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| Creeg Tol |
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|Description ||Creeg Tol stone circle|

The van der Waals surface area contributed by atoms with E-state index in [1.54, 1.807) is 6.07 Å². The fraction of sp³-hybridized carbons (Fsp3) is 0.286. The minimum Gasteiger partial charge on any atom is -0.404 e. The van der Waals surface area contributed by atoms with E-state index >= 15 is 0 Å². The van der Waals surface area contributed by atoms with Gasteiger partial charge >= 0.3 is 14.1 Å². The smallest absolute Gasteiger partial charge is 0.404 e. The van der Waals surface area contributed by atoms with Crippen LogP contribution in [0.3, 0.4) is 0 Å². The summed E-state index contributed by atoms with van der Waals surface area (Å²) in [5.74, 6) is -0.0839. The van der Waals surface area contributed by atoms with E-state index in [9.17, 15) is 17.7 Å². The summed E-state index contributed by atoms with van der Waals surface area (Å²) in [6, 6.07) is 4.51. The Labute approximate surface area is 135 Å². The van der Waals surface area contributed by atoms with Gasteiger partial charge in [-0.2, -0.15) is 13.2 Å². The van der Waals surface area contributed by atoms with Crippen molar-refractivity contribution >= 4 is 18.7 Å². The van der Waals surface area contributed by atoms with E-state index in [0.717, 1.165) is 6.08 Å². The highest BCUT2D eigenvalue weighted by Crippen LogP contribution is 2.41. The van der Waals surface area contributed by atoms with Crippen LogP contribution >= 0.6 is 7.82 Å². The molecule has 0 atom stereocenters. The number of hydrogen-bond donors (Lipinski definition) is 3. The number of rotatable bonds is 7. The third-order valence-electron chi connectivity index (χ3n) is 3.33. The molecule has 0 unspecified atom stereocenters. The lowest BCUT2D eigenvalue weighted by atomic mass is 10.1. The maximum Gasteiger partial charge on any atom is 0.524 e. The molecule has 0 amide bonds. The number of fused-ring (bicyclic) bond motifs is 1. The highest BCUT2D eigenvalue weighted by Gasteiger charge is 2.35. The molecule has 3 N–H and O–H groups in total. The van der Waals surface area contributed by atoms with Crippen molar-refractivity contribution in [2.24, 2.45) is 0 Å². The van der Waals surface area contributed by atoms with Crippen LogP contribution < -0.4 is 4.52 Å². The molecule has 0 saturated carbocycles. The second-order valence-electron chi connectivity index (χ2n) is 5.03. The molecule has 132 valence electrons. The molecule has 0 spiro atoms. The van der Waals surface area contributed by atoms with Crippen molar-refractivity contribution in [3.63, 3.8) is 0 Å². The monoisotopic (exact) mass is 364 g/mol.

It is referred to in the 1840 Tithe Award as Crock Toll, and as Creeg Tol by the OS, it has the local name 'the giants footprint', and has been considered the site of a bronze age cairn. certainly similar sites exist close by (SW 4093 2764) and all are part of this area of rough ground that is directly adjacent to the boscawen-un stone circle. it is mentioned in tilley's an archaeology of supernatural places: the case of west penwith as a significant natural feature and as having eight 'solutions basins'. these sites are generally connected to appearance of later monuments and are to be considered as their 'natural' precursors where sacred rites might have been performed. it has, as has been pointed out in these posts, some highly novel features, with an intriguing circle of stones just below the most westerly of the three large outcrop of stones that make up creeg tol. the circle is made up of nine small stones varying between 30 and 50cm high and about 2,5m in diameter. it was cleared by caspn who are responsible for looking after monuments in west penwith. it has an associated stone structure (set at its rear in the picture) that has a remarkable resemblance to a stone kist. small stone circles like this are unusual in cornwall but appear frequently on dartmoor where they are generally associated with ceremonial routes demarcated by stone rows. the stones there are better understood as encircling small cairns and are a part of much larger ceremonial complexes, like the one at merrivale, that are made up of larger stone circles, stone rows, kists, standing stones, cairns, ring cairns and barrows. all this is highly conjectural but such possibilities cannot be entirely discounted. it may well be the cairn or barrow implied in tithe award of 1840.
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